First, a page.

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Ayman al-Zawahiri, Al Qaeda's second-in-command, "probably cleared" the plot to blow up as many as 10 US-bound passenger jets, a senior Pakistani intelligence source said Thursday. The claim came as investigators in Britain were granted another week in which to interrogate 23 suspects in the plot while investigators continue to search for evidence in homes and places of business believed to be related to the case. Meanwhile, results of a new opinion poll showed majority support in Britain for profiling airline passengers by ethnic and religious background according to those perceived as posing the greatest security risk.

Palestinian Authority President Mahmoud Abbas reportedly pledged his help to the wife of a kidnaped Fox News cameraman in finding and freeing her husband as well as his colleague, reporter Steve Centanni. Centanni, an American, and New Zealander Olaf Wiig were seized Monday while on assignment in the Gaza Strip. No demands have been made for their release. In a related development, Abbas said he'd won agreement from Gaza militants to stop firing rockets into Israel if the latter halted its offensive there. An Islamic Jihad spokesman, however, characterized the pledge as only a "general tendency."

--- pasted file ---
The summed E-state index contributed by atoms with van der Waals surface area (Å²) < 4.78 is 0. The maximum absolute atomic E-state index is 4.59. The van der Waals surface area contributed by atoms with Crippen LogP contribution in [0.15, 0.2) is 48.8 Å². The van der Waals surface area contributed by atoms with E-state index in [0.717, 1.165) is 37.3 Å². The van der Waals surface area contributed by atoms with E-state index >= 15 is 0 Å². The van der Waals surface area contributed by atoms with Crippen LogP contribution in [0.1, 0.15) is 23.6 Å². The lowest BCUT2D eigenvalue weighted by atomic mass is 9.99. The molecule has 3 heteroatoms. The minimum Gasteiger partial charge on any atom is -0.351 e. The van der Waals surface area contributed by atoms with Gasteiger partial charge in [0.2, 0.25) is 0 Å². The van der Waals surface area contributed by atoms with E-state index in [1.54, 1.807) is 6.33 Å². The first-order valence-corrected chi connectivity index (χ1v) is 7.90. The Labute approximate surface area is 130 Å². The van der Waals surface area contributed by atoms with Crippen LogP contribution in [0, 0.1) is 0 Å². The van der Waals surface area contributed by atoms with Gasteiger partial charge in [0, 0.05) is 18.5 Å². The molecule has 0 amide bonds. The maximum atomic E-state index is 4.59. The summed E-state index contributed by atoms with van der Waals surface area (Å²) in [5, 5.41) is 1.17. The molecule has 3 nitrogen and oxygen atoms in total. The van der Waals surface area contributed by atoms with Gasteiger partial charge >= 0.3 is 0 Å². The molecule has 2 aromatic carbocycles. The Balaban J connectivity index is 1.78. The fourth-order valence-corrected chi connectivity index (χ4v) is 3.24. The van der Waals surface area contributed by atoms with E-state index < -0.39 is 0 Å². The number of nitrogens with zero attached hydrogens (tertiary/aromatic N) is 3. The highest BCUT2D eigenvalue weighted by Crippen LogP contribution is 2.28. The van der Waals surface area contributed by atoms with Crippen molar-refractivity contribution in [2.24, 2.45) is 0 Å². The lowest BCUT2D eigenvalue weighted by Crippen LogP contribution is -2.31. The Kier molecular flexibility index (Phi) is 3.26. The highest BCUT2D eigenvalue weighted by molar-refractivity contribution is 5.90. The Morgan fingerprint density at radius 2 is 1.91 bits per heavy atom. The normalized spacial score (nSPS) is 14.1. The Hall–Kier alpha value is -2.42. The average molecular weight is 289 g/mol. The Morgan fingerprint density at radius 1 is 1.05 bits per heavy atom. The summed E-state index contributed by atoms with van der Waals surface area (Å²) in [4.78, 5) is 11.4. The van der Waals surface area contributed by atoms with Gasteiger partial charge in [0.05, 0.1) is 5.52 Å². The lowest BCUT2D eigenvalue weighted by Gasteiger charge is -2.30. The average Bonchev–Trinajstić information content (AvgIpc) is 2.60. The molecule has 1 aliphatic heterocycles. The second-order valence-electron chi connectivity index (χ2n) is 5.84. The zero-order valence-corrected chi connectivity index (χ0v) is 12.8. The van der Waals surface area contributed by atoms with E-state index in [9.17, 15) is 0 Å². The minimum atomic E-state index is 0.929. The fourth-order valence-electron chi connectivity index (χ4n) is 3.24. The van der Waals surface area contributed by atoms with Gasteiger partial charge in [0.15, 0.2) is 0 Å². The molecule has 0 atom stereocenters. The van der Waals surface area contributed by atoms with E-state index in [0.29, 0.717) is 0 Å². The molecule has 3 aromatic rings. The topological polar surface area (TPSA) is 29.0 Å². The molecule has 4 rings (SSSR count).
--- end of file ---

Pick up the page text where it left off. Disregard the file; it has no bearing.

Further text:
Using speedboats and helicopters, rescue crews ferried an estimated 6,000 Ethiopians to safety after they'd been stranded by the flooding that has devastated much of the country. Authorities, however, confirmed that at least 870 others had died and said they were preparing for that number to climb to 1,000. Tens of thousands more were cut off from food and shelter when the Omo River and its tributaries overflowed as a result of heavy seasonal rains. The government warned that pressure on major dams could cause them to fail and appealed for international help for overwhelmed emergency services.

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